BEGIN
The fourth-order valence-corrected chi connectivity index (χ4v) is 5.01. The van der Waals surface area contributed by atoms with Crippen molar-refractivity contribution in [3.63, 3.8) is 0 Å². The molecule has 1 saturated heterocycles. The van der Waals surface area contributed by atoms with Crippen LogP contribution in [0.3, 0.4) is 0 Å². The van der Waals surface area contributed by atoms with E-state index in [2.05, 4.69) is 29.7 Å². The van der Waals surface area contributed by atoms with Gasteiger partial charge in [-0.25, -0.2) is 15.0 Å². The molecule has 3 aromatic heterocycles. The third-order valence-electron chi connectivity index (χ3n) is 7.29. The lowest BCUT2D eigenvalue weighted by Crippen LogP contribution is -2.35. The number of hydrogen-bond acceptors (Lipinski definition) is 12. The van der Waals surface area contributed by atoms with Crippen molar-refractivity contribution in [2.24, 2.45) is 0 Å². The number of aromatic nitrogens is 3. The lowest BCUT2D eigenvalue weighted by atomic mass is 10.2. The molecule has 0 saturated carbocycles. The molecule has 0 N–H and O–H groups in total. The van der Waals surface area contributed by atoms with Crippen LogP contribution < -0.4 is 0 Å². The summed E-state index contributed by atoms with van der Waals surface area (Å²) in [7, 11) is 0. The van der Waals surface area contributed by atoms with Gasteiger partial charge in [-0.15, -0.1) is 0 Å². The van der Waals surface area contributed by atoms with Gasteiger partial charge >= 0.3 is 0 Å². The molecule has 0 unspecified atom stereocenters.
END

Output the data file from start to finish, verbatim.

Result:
The fourth-order valence-corrected chi connectivity index (χ4v) is 5.01. The van der Waals surface area contributed by atoms with Crippen molar-refractivity contribution in [3.63, 3.8) is 0 Å². The molecule has 1 saturated heterocycles. The van der Waals surface area contributed by atoms with Crippen LogP contribution in [0.3, 0.4) is 0 Å². The van der Waals surface area contributed by atoms with E-state index in [2.05, 4.69) is 29.7 Å². The van der Waals surface area contributed by atoms with Gasteiger partial charge in [-0.25, -0.2) is 15.0 Å². The molecule has 3 aromatic heterocycles. The third-order valence-electron chi connectivity index (χ3n) is 7.29. The lowest BCUT2D eigenvalue weighted by Crippen LogP contribution is -2.35. The number of hydrogen-bond acceptors (Lipinski definition) is 12. The van der Waals surface area contributed by atoms with Crippen molar-refractivity contribution in [2.24, 2.45) is 0 Å². The number of aromatic nitrogens is 3. The lowest BCUT2D eigenvalue weighted by atomic mass is 10.2. The molecule has 0 saturated carbocycles. The molecule has 0 N–H and O–H groups in total. The van der Waals surface area contributed by atoms with Crippen LogP contribution < -0.4 is 0 Å². The summed E-state index contributed by atoms with van der Waals surface area (Å²) in [7, 11) is 0. The van der Waals surface area contributed by atoms with Gasteiger partial charge in [-0.15, -0.1) is 0 Å². The van der Waals surface area contributed by atoms with Gasteiger partial charge >= 0.3 is 0 Å². The molecule has 0 unspecified atom stereocenters.